China’s foreign minister Wang Yi this week held a meeting with 10 Pacific nations aiming to reach agreement on a region-wide trade and security pact. Consensus wasn’t reached but bilateral deals – like the one China’s already signed with Solomon Islands – are under discussion. The United States and regional allies, led by Australia, see the idea of greater security cooperation between China and Pacific island countries as a threat to Western security. Beijing says it’s offering help in the areas of policing, infrastructure, trade and resilience from disaster. Fiji’s Prime Minister, who's one of those who hosted Mr Wang this week, called on China to increase its efforts to tackle climate change, an existential threat to many of the nations meeting this week. So, what do Pacific states want from their partnerships with China and the West? And could the Pacific quickly become a new front line in growing tensions between East and West?

    Ritula Shah is joined by a panel of expert guests.
    Producers: Paul Schuster and Ellen Otzen.

    • 49 min
    How do we stop high inflation?

    How do we stop high inflation?

    Business leaders meeting this week at the World Economic Forum in Davos, Switzerland, have warned that high levels of inflation are likely to cause a global recession, or worse. Financier George Soros told the annual gathering that ongoing coronavirus lockdowns in China mean “global inflation is liable to turn into global depression”. Meanwhile the head of the World Bank, David Malpass, told a business event in the US that given the rising cost of energy, food and fertiliser prompted by Russia’s invasion of Ukraine, it’s now difficult to “see how we avoid a recession”. Government and central bank spending aimed at cushioning the economic shock of the pandemic is also being blamed for the rising cost of goods and services. So, why have authorities so far failed to get rising inflation under control? If increased spending is contributing to prices going up, what can officials do to cushion the economic impact on the poorest without making things worse? And is another recession likely and perhaps even necessary?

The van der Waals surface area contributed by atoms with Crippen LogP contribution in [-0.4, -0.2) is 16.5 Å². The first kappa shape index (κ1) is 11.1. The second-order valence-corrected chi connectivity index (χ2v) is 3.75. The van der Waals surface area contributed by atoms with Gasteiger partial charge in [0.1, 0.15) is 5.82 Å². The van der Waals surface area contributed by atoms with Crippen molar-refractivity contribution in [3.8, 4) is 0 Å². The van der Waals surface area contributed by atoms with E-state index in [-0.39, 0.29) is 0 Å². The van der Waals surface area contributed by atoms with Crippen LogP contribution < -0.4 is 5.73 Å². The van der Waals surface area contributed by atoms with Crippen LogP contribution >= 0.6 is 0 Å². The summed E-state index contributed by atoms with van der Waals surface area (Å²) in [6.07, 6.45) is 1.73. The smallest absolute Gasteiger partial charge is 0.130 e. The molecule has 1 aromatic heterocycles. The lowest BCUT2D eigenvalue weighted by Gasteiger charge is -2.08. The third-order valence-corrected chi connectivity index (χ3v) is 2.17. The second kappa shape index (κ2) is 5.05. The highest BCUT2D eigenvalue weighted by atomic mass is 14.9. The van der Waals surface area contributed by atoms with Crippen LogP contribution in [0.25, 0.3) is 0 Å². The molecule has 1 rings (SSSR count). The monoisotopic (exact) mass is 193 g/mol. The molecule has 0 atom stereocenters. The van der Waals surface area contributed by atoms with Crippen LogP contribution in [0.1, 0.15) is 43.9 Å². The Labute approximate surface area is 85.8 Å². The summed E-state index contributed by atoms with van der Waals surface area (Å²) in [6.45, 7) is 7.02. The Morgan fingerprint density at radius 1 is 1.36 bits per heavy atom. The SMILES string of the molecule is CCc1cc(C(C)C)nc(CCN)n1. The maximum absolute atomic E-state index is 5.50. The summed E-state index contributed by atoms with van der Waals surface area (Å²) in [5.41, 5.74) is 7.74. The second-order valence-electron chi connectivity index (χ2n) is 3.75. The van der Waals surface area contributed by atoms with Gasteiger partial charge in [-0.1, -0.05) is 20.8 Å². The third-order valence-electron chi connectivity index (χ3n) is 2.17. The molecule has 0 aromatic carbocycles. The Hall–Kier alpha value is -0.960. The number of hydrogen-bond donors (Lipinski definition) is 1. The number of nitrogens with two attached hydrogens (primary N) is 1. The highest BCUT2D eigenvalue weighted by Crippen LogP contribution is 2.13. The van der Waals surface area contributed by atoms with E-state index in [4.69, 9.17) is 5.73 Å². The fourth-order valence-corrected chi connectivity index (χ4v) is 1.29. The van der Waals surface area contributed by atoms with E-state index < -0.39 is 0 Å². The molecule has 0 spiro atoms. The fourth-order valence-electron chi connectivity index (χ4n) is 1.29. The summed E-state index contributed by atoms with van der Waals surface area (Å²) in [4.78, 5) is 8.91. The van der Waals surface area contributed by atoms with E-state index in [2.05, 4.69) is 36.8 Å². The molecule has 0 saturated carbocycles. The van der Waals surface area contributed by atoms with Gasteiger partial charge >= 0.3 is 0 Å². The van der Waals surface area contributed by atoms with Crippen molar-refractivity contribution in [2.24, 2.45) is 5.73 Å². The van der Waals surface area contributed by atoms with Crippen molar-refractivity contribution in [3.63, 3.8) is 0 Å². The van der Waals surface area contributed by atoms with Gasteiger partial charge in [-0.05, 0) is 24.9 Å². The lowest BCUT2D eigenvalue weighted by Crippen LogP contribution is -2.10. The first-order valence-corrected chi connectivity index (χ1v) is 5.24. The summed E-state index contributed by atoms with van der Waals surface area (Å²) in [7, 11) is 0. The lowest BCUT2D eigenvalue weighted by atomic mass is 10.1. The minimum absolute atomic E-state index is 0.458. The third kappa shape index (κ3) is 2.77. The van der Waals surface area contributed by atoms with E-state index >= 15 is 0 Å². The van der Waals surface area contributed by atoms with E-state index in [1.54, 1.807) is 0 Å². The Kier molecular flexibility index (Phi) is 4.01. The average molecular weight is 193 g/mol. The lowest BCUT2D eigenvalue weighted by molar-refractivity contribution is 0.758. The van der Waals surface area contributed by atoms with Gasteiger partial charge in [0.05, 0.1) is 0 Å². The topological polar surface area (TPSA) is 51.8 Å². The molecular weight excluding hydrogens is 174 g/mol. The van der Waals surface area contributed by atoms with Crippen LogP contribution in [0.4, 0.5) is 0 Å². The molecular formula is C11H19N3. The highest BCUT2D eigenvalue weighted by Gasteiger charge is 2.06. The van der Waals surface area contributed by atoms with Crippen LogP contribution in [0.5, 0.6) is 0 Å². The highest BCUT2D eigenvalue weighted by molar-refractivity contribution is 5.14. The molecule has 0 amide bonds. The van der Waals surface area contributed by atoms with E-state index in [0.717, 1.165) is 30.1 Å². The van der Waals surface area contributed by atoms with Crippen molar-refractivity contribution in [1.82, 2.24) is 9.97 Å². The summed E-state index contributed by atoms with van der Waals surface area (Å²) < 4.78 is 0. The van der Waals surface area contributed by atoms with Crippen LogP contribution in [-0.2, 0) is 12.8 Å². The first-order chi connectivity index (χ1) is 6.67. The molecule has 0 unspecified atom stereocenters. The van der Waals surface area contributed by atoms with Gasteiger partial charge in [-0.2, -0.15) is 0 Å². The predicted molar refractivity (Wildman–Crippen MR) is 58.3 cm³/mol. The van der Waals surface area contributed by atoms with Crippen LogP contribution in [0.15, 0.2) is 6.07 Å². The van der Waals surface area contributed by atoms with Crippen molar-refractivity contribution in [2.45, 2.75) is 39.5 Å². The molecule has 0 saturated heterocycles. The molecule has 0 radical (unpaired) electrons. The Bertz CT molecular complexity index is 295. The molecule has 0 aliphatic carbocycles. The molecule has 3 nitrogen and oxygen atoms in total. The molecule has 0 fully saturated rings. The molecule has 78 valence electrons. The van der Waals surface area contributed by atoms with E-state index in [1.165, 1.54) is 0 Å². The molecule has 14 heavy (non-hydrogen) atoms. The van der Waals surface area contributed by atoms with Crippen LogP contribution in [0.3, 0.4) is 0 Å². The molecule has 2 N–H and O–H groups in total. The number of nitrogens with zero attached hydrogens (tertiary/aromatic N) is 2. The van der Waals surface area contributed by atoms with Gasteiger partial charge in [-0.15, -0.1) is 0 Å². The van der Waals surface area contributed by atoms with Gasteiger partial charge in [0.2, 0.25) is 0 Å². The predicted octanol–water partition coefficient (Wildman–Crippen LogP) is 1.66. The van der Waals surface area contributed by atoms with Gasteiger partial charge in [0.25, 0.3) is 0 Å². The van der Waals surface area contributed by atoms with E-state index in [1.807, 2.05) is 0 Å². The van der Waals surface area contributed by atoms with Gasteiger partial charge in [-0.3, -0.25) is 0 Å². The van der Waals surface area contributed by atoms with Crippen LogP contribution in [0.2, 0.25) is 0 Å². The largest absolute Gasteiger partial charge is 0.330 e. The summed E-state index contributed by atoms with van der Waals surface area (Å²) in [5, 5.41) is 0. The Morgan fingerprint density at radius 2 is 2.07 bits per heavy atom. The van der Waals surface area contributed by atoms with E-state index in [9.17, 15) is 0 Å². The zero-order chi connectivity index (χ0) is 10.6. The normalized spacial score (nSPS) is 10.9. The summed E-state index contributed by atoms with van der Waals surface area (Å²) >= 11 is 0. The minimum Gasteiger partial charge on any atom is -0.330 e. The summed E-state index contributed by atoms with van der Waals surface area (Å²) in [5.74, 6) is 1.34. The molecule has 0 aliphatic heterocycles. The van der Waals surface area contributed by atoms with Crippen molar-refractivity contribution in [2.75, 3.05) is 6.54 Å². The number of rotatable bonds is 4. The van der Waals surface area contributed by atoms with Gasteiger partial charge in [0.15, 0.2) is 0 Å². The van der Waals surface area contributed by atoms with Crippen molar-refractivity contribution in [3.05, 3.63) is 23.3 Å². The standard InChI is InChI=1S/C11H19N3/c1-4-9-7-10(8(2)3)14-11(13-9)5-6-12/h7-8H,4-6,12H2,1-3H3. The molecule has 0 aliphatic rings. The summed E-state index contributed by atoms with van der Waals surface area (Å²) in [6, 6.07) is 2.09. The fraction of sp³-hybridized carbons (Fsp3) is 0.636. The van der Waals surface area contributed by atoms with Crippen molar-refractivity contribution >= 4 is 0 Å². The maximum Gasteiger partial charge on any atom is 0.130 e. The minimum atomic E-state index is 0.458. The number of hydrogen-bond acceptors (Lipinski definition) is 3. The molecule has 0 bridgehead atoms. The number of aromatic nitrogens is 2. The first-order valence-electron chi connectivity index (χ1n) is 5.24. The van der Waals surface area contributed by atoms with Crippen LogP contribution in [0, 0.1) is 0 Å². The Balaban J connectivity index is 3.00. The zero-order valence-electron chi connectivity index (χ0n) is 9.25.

Ritula Shah is joined by a panel of expert guests.
    Producers: Ellen Otzen and Paul Schuster.

    • 49 min